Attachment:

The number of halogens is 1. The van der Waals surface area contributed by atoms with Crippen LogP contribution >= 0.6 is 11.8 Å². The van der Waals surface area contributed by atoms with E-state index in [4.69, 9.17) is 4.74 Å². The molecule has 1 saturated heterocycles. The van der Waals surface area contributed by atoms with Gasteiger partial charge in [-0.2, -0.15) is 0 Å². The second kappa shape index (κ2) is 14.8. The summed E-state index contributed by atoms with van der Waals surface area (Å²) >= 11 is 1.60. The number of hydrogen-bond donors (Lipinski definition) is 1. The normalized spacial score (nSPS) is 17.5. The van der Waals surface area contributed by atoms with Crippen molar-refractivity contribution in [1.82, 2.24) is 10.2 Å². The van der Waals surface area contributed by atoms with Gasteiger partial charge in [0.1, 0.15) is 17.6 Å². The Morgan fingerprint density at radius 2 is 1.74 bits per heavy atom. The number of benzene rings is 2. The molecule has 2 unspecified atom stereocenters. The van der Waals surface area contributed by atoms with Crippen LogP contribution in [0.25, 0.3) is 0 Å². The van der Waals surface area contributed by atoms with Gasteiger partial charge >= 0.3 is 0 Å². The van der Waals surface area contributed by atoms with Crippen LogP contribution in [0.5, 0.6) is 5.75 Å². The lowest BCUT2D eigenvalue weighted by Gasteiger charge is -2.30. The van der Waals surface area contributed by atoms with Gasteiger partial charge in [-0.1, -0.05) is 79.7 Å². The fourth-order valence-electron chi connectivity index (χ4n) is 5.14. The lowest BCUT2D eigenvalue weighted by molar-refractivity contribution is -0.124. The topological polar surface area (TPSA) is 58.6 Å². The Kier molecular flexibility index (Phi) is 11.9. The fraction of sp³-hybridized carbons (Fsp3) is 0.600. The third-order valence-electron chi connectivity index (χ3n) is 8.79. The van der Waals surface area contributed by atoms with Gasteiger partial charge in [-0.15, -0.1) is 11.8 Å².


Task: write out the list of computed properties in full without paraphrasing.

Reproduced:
The number of halogens is 1. The van der Waals surface area contributed by atoms with Crippen LogP contribution >= 0.6 is 11.8 Å². The van der Waals surface area contributed by atoms with E-state index in [4.69, 9.17) is 4.74 Å². The molecule has 1 saturated heterocycles. The van der Waals surface area contributed by atoms with Gasteiger partial charge in [-0.2, -0.15) is 0 Å². The second kappa shape index (κ2) is 14.8. The summed E-state index contributed by atoms with van der Waals surface area (Å²) >= 11 is 1.60. The number of hydrogen-bond donors (Lipinski definition) is 1. The normalized spacial score (nSPS) is 17.5. The van der Waals surface area contributed by atoms with Crippen molar-refractivity contribution in [1.82, 2.24) is 10.2 Å². The van der Waals surface area contributed by atoms with Gasteiger partial charge in [0.1, 0.15) is 17.6 Å². The Morgan fingerprint density at radius 2 is 1.74 bits per heavy atom. The number of benzene rings is 2. The molecule has 2 unspecified atom stereocenters. The van der Waals surface area contributed by atoms with Crippen LogP contribution in [0.25, 0.3) is 0 Å². The van der Waals surface area contributed by atoms with Gasteiger partial charge >= 0.3 is 0 Å². The van der Waals surface area contributed by atoms with Crippen LogP contribution in [0.5, 0.6) is 5.75 Å². The lowest BCUT2D eigenvalue weighted by Gasteiger charge is -2.30. The van der Waals surface area contributed by atoms with Gasteiger partial charge in [-0.1, -0.05) is 79.7 Å². The fourth-order valence-electron chi connectivity index (χ4n) is 5.14. The lowest BCUT2D eigenvalue weighted by molar-refractivity contribution is -0.124. The topological polar surface area (TPSA) is 58.6 Å². The Kier molecular flexibility index (Phi) is 11.9. The fraction of sp³-hybridized carbons (Fsp3) is 0.600. The third-order valence-electron chi connectivity index (χ3n) is 8.79. The van der Waals surface area contributed by atoms with Gasteiger partial charge in [-0.15, -0.1) is 11.8 Å².